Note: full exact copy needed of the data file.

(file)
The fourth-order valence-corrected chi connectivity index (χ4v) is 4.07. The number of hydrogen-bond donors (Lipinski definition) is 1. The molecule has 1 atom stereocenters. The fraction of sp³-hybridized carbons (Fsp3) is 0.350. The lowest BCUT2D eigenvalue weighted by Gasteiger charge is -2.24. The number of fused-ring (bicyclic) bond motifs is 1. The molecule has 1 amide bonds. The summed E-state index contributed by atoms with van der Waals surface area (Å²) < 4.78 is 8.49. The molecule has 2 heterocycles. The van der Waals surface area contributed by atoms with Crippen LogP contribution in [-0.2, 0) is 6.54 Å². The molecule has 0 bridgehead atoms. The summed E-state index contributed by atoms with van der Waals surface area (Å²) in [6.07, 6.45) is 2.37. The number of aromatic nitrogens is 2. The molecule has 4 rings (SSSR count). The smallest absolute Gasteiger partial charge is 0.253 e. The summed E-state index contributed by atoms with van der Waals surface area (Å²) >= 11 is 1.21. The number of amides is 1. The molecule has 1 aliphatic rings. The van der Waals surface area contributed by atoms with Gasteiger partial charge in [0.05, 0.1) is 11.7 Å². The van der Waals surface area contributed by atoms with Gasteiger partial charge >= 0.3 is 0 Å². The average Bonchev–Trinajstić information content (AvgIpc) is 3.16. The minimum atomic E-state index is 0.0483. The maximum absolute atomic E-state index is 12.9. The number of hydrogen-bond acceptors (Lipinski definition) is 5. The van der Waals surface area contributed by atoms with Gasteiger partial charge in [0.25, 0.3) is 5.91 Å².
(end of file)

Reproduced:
The fourth-order valence-corrected chi connectivity index (χ4v) is 4.07. The number of hydrogen-bond donors (Lipinski definition) is 1. The molecule has 1 atom stereocenters. The fraction of sp³-hybridized carbons (Fsp3) is 0.350. The lowest BCUT2D eigenvalue weighted by Gasteiger charge is -2.24. The number of fused-ring (bicyclic) bond motifs is 1. The molecule has 1 amide bonds. The summed E-state index contributed by atoms with van der Waals surface area (Å²) < 4.78 is 8.49. The molecule has 2 heterocycles. The van der Waals surface area contributed by atoms with Crippen LogP contribution in [-0.2, 0) is 6.54 Å². The molecule has 0 bridgehead atoms. The summed E-state index contributed by atoms with van der Waals surface area (Å²) in [6.07, 6.45) is 2.37. The number of aromatic nitrogens is 2. The molecule has 4 rings (SSSR count). The smallest absolute Gasteiger partial charge is 0.253 e. The summed E-state index contributed by atoms with van der Waals surface area (Å²) >= 11 is 1.21. The number of amides is 1. The molecule has 1 aliphatic rings. The van der Waals surface area contributed by atoms with Gasteiger partial charge in [0.05, 0.1) is 11.7 Å². The van der Waals surface area contributed by atoms with Gasteiger partial charge >= 0.3 is 0 Å². The average Bonchev–Trinajstić information content (AvgIpc) is 3.16. The minimum atomic E-state index is 0.0483. The maximum absolute atomic E-state index is 12.9. The number of hydrogen-bond acceptors (Lipinski definition) is 5. The van der Waals surface area contributed by atoms with Gasteiger partial charge in [0.25, 0.3) is 5.91 Å².